Human Drivers vs. Autonomous Vehicles: The Good and the Bad of Human Behaviour on the Roads

autonomous vehicles vs. human drivers
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As autonomous vehicles begin becoming more mainstream around the world, with beta testing in a variety of countries in both the private and public sectors, the data is emerging about human behaviour on the roads. The question remains: What is better and safer, human drivers or autonomous vehicles? 

Whether we are talking about Tesla’s autopilot technology or self-driving pods, autonomous vehicles seem to be making the world a better, more efficient and sustainable place – albeit the few “horror” stories that make up much of what you may read in the media. We had an autonomous vehicles experience with BMW TED Vancouver, which you can see for yourself firsthand here.

Human Drivers vs. Autonomous Vehicles

The Good: A Single Autonomous Vehicle Can Prevent Phantom Traffic Jams

In this article on Wired, we see a clear element of human behaviour dictating traffic problems or errors, making up a large part of the “good” argument of autonomous vehicles over human drivers.

Human behaviour is also what’s to blame for many fatal car crashes or accidents involving incorrect judgement, a miscalculation, or an interruption in focus (example, texting and driving). However, in this interesting article, we are looking at one area more specifically: phantom traffic jams.

Ever wonder why it’s always stop-and-go on the highway during your morning commute to work? Traffic jams are caused by too many vehicles being on the road at one time, merging lanes, inconsistent distances between vehicles, and inconsistent travel speeds. But there is an element of human behaviour, too.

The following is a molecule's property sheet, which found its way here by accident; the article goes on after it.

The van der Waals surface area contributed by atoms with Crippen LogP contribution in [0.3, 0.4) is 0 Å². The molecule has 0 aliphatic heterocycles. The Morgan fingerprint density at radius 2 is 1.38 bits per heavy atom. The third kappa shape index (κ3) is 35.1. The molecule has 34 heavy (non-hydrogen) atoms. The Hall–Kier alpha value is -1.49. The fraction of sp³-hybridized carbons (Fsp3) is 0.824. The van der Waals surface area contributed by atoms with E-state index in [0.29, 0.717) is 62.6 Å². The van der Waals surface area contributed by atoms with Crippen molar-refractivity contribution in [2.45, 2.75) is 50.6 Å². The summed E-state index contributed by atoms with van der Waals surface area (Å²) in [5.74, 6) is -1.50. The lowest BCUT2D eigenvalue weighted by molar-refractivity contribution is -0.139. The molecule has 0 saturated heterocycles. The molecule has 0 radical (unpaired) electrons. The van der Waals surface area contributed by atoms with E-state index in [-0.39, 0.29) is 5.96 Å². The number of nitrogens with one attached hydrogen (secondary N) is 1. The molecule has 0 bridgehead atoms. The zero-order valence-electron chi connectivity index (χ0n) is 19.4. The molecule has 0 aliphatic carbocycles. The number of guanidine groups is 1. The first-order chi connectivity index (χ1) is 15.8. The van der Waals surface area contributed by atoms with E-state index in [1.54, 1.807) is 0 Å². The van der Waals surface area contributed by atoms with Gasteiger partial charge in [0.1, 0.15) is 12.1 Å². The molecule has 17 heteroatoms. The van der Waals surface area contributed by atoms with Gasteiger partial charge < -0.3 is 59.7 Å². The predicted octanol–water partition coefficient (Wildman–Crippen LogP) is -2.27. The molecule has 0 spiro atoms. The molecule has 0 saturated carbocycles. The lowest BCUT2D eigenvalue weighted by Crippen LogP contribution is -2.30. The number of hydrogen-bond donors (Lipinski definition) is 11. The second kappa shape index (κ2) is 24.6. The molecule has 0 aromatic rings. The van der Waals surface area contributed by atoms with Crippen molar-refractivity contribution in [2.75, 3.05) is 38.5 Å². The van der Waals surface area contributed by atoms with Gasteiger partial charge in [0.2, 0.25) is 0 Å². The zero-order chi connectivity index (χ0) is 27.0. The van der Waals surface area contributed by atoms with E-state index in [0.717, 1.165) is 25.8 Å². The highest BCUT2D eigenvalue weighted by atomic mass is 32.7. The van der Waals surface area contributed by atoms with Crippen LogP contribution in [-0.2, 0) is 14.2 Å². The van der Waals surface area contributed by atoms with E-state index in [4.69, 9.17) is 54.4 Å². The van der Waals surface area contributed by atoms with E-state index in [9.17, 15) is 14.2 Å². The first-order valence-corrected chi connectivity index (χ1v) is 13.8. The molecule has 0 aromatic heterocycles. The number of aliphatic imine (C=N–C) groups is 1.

A phantom traffic jam goes like this:

If one driver hits the brakes for whatever reason, the driver behind them does the same—likely harder, to make up for the time it took him to notice the brake lights and move his foot to the left. “That can lead to cascading effects where everyone is braking a little harder, eventually all traffic comes to a halt.” If a sole driver hits the brakes a little too aggressively, the person 10 cars behind him is forced to a complete stop.

In short, connected, autonomous cars would be notified of when a vehicles ten cars up is starting to slow, and would be able to compensate early enough to avoid the phantom traffic jams altogether.

The Bad: Autonomous Vehicles can’t predict human behaviour like humans can

You might recall when you first began to learn how to drive a car that you were taught to make eye contact with other drivers on the roads. This is a communication tool we all use in our day-to-days that can be extremely important while on the roads, whether that means making eye contact with the driver beside to signal a merge or smiling at the pedestrian on the road to let them know they can cross.

In this unique article from Quartz, we learn about how autonomous vehicles lacking the ability to intuit what others around them are thinking or intending to act upon can cause problems and even crashes.

A self-driving car currently lacks the ability to look at a person—whether they’re walking, driving a car, or riding a bike—and know what they’re thinking. These instantaneous human judgments are vital to our safety when we’re driving—and to that of others on the road, too.

While this is a sound argument, we do know that deep learning algorithms will assist autonomous vehicles in being able to predict outcomes better as they gain experience driving around the roads of the real world. We also believe that the connectivity of autonomous vehicles can help outweigh their inability to read humans like humans can.

What do you think about the argument? Are you “for” or “against?” If you are looking to receive the latest data on autonomous vehicles, connect with us for a downloadable report here.

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